• If you suspect an IRC server on port 80 in your own network, a quick scan with nmap (version 4 and later) can help:

nmap -A -p 80 (The '-A' option will look for service banners)

Interesting ports on 10.0.0.a:
80/tcp open tcpwrapped <--- expect this from devices
using web admin interfaces.

Interesting ports on 10.0.0.b:
80/tcp open http? <--- this server is running apache
with customized headers.

Interesting ports on 10.0.0.c:
80/tcp open irc ircu ircd <--- this server is running IRC!
Service Info: Host: megaserver

  • implement a snort rule to look for IRC traffic on port 80. Snorts 'chat.rules' has a number of rules to detect IRC, but they are limited to port 6666:7000 by default. Make sure you get the latest version. You need to use the "registration required but free" rules.

If you don't want to deal with the legal issues of Sourcefire's "VRT" rules, use the  Bleedingthreats rules: IRC Policy Rules, Trojan/Bot IRC rules.

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Microsoft Black Tuesday Overview

Published: 2006-11-16
Last Updated: 2006-11-16 14:53:36 UTC
by Swa Frantzen (Version: 8)
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Overview of the November 2006 Microsoft patches and their status.

# Affected Contra Indications Known Exploits Microsoft rating ISC rating(*)
clients servers
MS06-066 Netware client services - remote code execution & DoS

No known problems

KB 923980
PoC exploits available in for pay program
Important Less Urgent Less Urgent
MS06-067 Internet Explorer - remote code execution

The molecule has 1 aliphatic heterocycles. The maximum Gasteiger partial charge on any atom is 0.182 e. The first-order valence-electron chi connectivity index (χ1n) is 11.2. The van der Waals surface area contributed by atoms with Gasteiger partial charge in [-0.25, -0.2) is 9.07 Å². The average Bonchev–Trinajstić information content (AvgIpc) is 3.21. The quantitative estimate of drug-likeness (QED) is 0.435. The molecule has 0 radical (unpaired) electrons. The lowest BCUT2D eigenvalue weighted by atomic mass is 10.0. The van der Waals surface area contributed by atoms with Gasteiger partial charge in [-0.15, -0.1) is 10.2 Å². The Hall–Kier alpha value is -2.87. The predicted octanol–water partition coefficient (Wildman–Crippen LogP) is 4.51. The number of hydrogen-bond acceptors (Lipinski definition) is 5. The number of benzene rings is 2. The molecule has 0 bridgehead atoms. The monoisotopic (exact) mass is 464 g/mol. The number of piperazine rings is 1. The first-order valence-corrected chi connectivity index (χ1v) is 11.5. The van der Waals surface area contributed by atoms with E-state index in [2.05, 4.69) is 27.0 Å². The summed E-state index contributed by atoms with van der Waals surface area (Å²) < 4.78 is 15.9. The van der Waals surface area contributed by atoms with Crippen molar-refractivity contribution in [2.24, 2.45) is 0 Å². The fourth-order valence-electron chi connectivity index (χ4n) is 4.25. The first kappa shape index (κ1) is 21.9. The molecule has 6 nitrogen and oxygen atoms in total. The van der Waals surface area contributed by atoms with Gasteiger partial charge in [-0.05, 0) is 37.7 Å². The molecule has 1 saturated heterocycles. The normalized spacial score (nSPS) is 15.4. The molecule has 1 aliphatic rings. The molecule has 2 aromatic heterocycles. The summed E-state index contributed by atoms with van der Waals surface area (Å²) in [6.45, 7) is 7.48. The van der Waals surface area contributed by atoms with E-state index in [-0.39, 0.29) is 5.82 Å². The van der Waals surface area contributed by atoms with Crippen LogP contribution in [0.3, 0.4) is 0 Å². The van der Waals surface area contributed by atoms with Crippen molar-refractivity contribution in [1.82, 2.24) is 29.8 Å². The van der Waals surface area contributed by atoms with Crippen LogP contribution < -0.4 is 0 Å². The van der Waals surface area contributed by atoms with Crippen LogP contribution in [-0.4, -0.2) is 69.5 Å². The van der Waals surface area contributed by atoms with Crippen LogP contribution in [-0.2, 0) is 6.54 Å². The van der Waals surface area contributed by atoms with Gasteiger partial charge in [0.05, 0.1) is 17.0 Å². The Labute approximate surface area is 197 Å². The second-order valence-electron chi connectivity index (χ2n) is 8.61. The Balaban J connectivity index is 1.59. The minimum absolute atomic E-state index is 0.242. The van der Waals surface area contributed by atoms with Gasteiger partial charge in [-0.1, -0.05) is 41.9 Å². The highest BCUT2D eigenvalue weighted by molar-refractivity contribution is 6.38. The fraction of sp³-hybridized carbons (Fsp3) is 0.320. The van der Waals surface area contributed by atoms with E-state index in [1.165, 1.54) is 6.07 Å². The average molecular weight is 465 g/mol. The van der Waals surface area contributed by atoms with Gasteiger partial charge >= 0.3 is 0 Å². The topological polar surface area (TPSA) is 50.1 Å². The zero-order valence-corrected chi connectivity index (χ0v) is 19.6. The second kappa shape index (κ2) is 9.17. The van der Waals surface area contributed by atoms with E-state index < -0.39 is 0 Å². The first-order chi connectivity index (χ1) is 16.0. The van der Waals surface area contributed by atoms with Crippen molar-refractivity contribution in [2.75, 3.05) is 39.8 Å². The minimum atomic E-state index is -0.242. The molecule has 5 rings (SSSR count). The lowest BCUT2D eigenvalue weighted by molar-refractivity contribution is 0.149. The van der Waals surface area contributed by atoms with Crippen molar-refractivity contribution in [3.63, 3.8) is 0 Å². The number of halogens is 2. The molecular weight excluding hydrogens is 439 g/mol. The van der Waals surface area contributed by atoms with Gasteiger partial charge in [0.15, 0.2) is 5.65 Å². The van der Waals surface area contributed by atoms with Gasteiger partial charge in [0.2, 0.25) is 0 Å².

No known problems

KB 922760
Actively exploited on websites in the wild

Critical PATCH NOW Important
MS06-068 Microsoft Agent - remote code execution

No known problems

KB 920213
No known exploits
Critical Critical Less Urgent
MS06-069 Adobe flash player - remote code execution

No known problems

KB 923789
No known exploits
Critical Critical Less Urgent
MS06-070 Workstation service - remote code execution

No known problems

KB 924270
Vulnerability details are public ;
Exploit publicly available
MS06-071 XML Core services

No known problems

KB 928088
KB 927977
KB 927978
Exploits publicly available
Critical PATCH NOW Important

We will update issues on this page as they evolve.
We appreciate updates
US based customers can call Microsoft for free patch related support on 1-866-PCSAFETY

(*): ISC rating
  • We use 4 levels:
    • PATCH NOW: Typically used where we see immediate danger of exploitation. Typical environments will want to deploy these patches ASAP. Workarounds are typically not accepted by users or are not possible. This rating is often used when typical deployments make it vulnerable and exploits are being used or easy to obtain or make.
    • Critical: Anything that needs little to become "interesting" for the dark side. Best approach is to test and deploy ASAP. Workarounds can give more time to test.